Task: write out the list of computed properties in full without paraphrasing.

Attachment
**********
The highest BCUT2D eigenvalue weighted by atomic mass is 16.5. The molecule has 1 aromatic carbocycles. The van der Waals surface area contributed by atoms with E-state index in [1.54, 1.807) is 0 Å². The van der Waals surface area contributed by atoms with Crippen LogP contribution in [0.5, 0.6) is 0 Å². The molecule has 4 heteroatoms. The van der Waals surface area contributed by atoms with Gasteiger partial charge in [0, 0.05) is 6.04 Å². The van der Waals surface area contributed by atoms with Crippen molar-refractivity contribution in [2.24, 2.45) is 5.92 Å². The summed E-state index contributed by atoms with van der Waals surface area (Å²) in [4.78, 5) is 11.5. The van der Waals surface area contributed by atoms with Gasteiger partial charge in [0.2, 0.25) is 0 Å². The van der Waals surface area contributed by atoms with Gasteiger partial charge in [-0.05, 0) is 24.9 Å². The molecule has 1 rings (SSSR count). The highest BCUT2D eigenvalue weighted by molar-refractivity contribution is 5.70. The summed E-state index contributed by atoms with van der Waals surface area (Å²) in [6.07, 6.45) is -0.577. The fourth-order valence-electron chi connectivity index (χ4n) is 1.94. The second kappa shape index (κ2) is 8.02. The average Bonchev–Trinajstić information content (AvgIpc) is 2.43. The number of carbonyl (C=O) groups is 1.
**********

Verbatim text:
The highest BCUT2D eigenvalue weighted by atomic mass is 16.5. The molecule has 1 aromatic carbocycles. The van der Waals surface area contributed by atoms with E-state index in [1.54, 1.807) is 0 Å². The van der Waals surface area contributed by atoms with Crippen LogP contribution in [0.5, 0.6) is 0 Å². The molecule has 4 heteroatoms. The van der Waals surface area contributed by atoms with Gasteiger partial charge in [0, 0.05) is 6.04 Å². The van der Waals surface area contributed by atoms with Crippen molar-refractivity contribution in [2.24, 2.45) is 5.92 Å². The summed E-state index contributed by atoms with van der Waals surface area (Å²) in [4.78, 5) is 11.5. The van der Waals surface area contributed by atoms with Gasteiger partial charge in [0.2, 0.25) is 0 Å². The van der Waals surface area contributed by atoms with Gasteiger partial charge in [-0.05, 0) is 24.9 Å². The molecule has 1 rings (SSSR count). The highest BCUT2D eigenvalue weighted by molar-refractivity contribution is 5.70. The summed E-state index contributed by atoms with van der Waals surface area (Å²) in [6.07, 6.45) is -0.577. The fourth-order valence-electron chi connectivity index (χ4n) is 1.94. The second kappa shape index (κ2) is 8.02. The average Bonchev–Trinajstić information content (AvgIpc) is 2.43. The number of carbonyl (C=O) groups is 1.